RICH PICKINGS: Absolute power

In the business world, true success is measured not by the possessions you accumulate but by the influence you wield. The billions of dollars that come with it are just a neat side-effect.

Who is the most powerful billionaire in Australia? Not the richest, the smartest or the most entrepreneurial, but the billionaire with the most clout over their industry, community and financial markets.

It’s a great question and one that Forbes magazine has valiantly tried to answer by compiling a list of the 20 most powerful billionaires in the world. To compile the list the team at Forbes "created a formula based on the size and scope of the industries billionaires control, the political influence they exert and the fortunes they hold.”

Exactly how these various factors are weighted isn’t clear, but it appears Forbes has focused on how many people the billionaire employs, how dominant a position they hold in their industry and their ability to move financial markets. You get extra points if you control an army.

On top of the list is New York mayor Michael Bloomberg, who also owns 88 per cent of the financial information and services firm, Bloomberg LP. Not only does he control of city with eight million inhabitants, 311,000 city employees and an annual budget of $US60 billion, but Bloomberg financial information screens are a fixture in nearly every financial services company in the world.

Bloomberg narrowly tipped out Silvio Berlusconi, the prime minister of Italy (population 58 million, GDP $3.7 trillion) and owner of conglomerate Fininvest, which controls most of Italy’s privately-owned television channels. He also controls an army of 112,000. Third is Indian steel baron Lakshimi Mittal, whose owns the world’s largest steel maker ArcelorMittal, which accounts for 10 per cent of crude steel production.

In fourth place is investment guru Warren Buffett, the world’s richest person and probably the only investor who can actually move markets around the globe when he makes a decision to buy or sell. US President Barack Obama has also asked Buffett for his advice (and a campaign) during last year’s election campaign.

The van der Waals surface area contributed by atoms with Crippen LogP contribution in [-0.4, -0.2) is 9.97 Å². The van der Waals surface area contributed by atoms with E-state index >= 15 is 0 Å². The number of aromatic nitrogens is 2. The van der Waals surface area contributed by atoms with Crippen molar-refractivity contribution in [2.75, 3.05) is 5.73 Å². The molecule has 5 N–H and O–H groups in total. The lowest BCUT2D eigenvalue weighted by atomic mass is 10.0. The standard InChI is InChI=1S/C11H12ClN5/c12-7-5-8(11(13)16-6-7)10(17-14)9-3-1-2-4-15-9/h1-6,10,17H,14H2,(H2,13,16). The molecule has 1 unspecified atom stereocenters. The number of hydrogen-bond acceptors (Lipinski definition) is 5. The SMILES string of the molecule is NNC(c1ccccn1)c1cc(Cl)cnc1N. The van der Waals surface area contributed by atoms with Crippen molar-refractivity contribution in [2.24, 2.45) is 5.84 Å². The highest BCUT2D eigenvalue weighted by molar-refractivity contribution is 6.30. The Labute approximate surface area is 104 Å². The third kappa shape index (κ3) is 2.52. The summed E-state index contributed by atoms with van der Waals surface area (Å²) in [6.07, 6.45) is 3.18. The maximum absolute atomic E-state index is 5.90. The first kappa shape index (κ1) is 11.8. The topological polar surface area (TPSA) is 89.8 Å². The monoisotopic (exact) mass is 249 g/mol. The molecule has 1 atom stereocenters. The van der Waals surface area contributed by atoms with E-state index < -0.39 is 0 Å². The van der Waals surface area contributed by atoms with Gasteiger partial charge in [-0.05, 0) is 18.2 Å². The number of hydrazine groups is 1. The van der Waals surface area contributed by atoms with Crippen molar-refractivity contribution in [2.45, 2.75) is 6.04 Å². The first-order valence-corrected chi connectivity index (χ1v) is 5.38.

In fifth placed is Vagit Alekperov, president of Lukoil, Russia's largest independent energy company and owner of the world’s second largest oil reserves. He’s also a good friend of Russian Prime Minister Vladimir Putin.

Other notable entrepreneurs on the list include Mexican billionaire Carlos Slim (who recently grabbed a stake in The New York Times Company); Microsoft founder Bill Gates; Hong Kong tycoon Li Ka-Shing; and Sergey Brin and Larry Page, founders of search engine giant Google.

Oprah Winfrey also sneaks on to the list in 20th spot. "Her nod can turn an unknown book into an overnight bestseller,” Forbes says.

Forbes also solves the question of Australia’s most powerful billionaire by ranking News Corporation executive chairman Rupert Murdoch at position 14, thanks to his "dizzying array of TV stations and print publications around the globe”.

Of course, Rupert is actually a US citizen (and is thus excluded from BRW’s Rich 200) but his influence over Australia is still incredibly strong thanks to News Corp’s network of media properties.

But who might be his challengers?

Frank Lowy would have to be one contender. He holds the title of Australia’s richest person, employs around 5000 people and nearly every Australian would visit one his shopping centres every year. He’s also chairman of the Football Federation of Australia, which extends his influence into world of sport. Lowy has also helped build his community power by funding organisations such as the Lowy Institute think tank.

After that, the field thins out. Richard Pratt dominates his industry and employs 5600 people around the world, but his power has been blunted in recent years by a cartel controversy.

Gerry Harvey is perhaps our most influential retailer and is widely quoted on nearly everything to do with the economy, but he is more prominent than powerful. Andrew Forrest and Gina Rinehart are important figures in the mining sector, but their influence is relatively small compared with industry giants such as BHP Billiton or Rio Tinto (although Twiggy gets extra points for being able to shift a share price with great ease).

From what we know of the Forbes ranking style, media barons should score well in any power ranking, which puts Fairfax Media shareholder John B. Fairfax and Seven Network executive chairman Kerry Stokes clearly in the frame.

John B. owns about 14 per cent of Fairfax Media, which owns The Age, The Sydney Morning Herald and the Australian Financial Review, which would be read by most financial participants each morning. Fairfax Media also has some of the country’s most popular websites and the Southern Cross radio network. Of course, how much power John B. has over this company is debatable, given he is not even chairman.

Kerry Stokes is probably jostling with Frank Lowy for the title of Australia’s second most powerful billionaire, behind Rupert Murdoch. His Seven Network is clearly leading the ratings and he also owns a substantial slice of The West Australian, that state’s only newspaper. Like Lowy, his influence on sport in Australia is strong thanks to Seven’s control of broadcast rights for the AFL and other sports.

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